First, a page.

1. Download the package above.
  2. Extract it: tar -zxf detonate-0.2.tar.gz
  3. Change to the newly-created directory where the files are located: cd detonate-0.2/
  4. Build the wrappers for your version of the Zend/PHP API: phpize (NOTE: on Ubuntu-built packages, this command may be: phpize5)
  5. Build the necessary makefiles for your system: ./configure –with-detonate
  6. Compile the code: make
  7. Install the binary (as root, or using sudo): make install
  8. Edit your php.ini to load the newly-installed extension by adding this line: extension=detonate.so
  9. If you plan to use it via the CLI, you’re done.  For use on the web, remember to reload/restart your web server.
  10. Create a basic PHP script with the following: <?php detonate(); ?>
  11. Check your insurance coverage.
  12. Run the script created in Step #10.

And that’s all there is to it.  Feel free to install this on all of your systems and use it as a replacement for exit or die() in your scripts.  Because, unlike die(), this function will absolutely get the point across, once and for all.

Replacing One Character In A String With A Random Character

Just an hour or so ago, Ron Piggot asked a question on the PHP General mailing list. The original question was how he could replace a single matching character in a string containing multiple matches with another random character.  I mocked up a working example in about five minutes or so.  It’s far from perfect, and not very elegant, but it’ll work as a starting point of reference.

The code I sent back in reply follows:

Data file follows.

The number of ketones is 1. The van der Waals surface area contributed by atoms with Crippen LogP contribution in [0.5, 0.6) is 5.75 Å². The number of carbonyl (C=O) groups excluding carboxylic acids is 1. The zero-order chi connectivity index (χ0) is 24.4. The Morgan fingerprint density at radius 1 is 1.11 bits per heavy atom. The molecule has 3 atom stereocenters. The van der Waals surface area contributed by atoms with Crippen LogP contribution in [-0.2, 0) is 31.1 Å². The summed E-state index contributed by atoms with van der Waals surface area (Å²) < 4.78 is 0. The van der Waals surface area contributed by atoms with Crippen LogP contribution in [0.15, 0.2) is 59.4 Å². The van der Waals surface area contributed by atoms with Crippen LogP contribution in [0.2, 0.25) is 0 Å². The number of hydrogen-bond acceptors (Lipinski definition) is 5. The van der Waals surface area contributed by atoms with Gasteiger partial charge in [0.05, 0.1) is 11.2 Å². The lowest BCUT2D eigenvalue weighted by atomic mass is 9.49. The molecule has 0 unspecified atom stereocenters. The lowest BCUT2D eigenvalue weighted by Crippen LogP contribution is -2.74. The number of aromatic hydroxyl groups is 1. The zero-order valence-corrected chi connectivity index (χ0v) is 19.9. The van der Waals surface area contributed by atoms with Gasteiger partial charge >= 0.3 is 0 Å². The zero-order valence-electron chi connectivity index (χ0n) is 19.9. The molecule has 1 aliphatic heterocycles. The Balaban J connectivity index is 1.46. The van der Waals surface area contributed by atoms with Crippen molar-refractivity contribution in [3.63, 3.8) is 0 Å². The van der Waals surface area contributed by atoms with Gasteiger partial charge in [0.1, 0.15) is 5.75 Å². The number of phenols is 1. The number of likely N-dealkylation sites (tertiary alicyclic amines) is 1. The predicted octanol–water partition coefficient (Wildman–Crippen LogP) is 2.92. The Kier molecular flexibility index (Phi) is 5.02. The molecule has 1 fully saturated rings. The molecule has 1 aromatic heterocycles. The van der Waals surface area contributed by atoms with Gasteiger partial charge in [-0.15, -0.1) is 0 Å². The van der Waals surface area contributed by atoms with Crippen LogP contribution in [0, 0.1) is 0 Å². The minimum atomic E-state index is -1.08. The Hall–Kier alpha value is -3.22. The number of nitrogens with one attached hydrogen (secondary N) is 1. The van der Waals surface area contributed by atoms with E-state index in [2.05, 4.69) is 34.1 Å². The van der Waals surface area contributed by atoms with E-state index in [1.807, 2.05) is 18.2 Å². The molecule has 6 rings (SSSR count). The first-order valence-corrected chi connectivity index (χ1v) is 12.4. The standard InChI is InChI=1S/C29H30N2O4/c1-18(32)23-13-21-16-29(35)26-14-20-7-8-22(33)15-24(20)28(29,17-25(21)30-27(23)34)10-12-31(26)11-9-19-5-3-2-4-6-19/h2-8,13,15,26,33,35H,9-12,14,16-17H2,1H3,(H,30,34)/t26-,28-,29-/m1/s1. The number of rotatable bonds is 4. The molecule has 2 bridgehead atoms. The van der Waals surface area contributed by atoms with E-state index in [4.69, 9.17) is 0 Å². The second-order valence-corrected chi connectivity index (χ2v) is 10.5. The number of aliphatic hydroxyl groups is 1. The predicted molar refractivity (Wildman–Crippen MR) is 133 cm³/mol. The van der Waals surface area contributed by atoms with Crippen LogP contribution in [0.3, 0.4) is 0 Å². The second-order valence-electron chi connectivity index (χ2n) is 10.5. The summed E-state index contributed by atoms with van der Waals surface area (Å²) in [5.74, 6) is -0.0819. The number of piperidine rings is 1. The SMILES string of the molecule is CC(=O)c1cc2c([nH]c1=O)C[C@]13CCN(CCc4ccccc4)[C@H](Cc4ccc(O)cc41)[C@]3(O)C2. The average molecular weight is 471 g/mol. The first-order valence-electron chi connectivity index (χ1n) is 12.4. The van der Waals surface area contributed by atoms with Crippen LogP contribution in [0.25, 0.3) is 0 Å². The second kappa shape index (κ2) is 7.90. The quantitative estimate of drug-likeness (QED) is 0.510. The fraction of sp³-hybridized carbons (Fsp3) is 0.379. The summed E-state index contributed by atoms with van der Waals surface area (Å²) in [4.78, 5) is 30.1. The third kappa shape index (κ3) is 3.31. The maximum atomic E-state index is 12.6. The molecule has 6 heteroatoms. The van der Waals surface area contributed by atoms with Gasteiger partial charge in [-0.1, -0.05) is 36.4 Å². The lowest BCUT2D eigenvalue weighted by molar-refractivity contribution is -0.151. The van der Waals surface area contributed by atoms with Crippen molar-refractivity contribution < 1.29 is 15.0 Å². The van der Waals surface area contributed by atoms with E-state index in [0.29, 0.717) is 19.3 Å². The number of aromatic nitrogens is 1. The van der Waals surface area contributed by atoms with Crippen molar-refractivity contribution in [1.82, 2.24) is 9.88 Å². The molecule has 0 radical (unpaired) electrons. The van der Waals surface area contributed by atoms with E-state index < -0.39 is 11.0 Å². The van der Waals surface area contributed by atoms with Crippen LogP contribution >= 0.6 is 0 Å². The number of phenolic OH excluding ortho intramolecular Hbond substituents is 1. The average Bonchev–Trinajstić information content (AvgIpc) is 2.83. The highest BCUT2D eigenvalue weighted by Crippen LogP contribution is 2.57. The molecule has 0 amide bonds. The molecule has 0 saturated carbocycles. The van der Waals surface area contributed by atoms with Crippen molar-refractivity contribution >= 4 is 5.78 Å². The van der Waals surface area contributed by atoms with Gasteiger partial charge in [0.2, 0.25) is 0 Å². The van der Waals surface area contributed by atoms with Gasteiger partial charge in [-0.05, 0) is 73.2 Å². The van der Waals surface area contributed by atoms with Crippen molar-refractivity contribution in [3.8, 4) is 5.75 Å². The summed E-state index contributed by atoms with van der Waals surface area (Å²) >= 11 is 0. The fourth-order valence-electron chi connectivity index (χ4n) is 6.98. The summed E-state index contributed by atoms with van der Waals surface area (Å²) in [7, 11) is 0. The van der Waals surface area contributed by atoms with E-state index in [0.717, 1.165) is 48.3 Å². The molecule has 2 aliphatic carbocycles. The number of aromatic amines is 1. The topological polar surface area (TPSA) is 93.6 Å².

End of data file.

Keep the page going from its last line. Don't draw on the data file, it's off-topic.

Distributing php.net’s Synchronization Infrastructure

Several days ago, the primary server hosting all of the data comprising the php.net site for synchrony with all of the mirrors around the world became completely inaccessible. Due to security policies with the provider hosting the server, it was some time before we were able to have the machine returned to normal operational status. As a result, network content became stale, and automated tests on the mirrors saw them as outdated and deactivated them. It pointed out a flaw that, though this time was just an inconvenience, has the potential to grow into something more serious – including a sort of self-denial-of-service, if you will, if it went unnoticed for several days and all mirrors were seen as outdated.

Mark Scholten from Stream Service, an ISP based in the Netherlands and provider of an official mirror for their countrymen at nl.php.net, offered to put up a second rsync server, which gave me an idea: take the load off the primary server by distributing it across three regions.


(Click the image to view the full size version.)

Mark set up the European (EU) box in their Amsterdam datacenter, we (Parasane) had already set up an emergency rsync mirror in case the primary dropped out again which would be repurposed for the Americas (AA), and I contacted Chris Chan at CommuniLink in Hong Kong for what would become the Asia-Pacific (AP) region. Chris had submitted an application to the official waiting list to become an official PHP mirror back in February of 2010.